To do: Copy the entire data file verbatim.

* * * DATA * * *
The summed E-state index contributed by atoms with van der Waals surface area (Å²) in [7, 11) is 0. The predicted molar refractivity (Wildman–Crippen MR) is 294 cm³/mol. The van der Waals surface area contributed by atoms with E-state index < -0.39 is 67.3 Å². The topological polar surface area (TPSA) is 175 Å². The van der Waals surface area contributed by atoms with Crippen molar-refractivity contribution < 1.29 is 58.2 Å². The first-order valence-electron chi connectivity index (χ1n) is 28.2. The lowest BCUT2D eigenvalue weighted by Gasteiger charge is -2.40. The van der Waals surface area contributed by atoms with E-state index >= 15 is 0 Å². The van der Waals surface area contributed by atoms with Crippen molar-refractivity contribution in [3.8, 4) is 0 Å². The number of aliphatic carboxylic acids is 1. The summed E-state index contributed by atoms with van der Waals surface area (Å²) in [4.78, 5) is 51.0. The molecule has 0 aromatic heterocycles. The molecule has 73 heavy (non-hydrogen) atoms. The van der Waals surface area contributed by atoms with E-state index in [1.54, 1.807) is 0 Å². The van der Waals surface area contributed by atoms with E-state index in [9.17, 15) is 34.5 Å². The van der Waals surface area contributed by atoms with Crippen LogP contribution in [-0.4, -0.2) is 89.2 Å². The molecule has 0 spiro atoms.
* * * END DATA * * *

The summed E-state index contributed by atoms with van der Waals surface area (Å²) in [7, 11) is 0. The predicted molar refractivity (Wildman–Crippen MR) is 294 cm³/mol. The van der Waals surface area contributed by atoms with E-state index < -0.39 is 67.3 Å². The topological polar surface area (TPSA) is 175 Å². The van der Waals surface area contributed by atoms with Crippen molar-refractivity contribution < 1.29 is 58.2 Å². The first-order valence-electron chi connectivity index (χ1n) is 28.2. The lowest BCUT2D eigenvalue weighted by Gasteiger charge is -2.40. The van der Waals surface area contributed by atoms with E-state index >= 15 is 0 Å². The van der Waals surface area contributed by atoms with Crippen molar-refractivity contribution in [3.8, 4) is 0 Å². The number of aliphatic carboxylic acids is 1. The summed E-state index contributed by atoms with van der Waals surface area (Å²) in [4.78, 5) is 51.0. The molecule has 0 aromatic heterocycles. The molecule has 73 heavy (non-hydrogen) atoms. The van der Waals surface area contributed by atoms with E-state index in [1.54, 1.807) is 0 Å². The van der Waals surface area contributed by atoms with E-state index in [9.17, 15) is 34.5 Å². The van der Waals surface area contributed by atoms with Crippen LogP contribution in [-0.4, -0.2) is 89.2 Å². The molecule has 0 spiro atoms.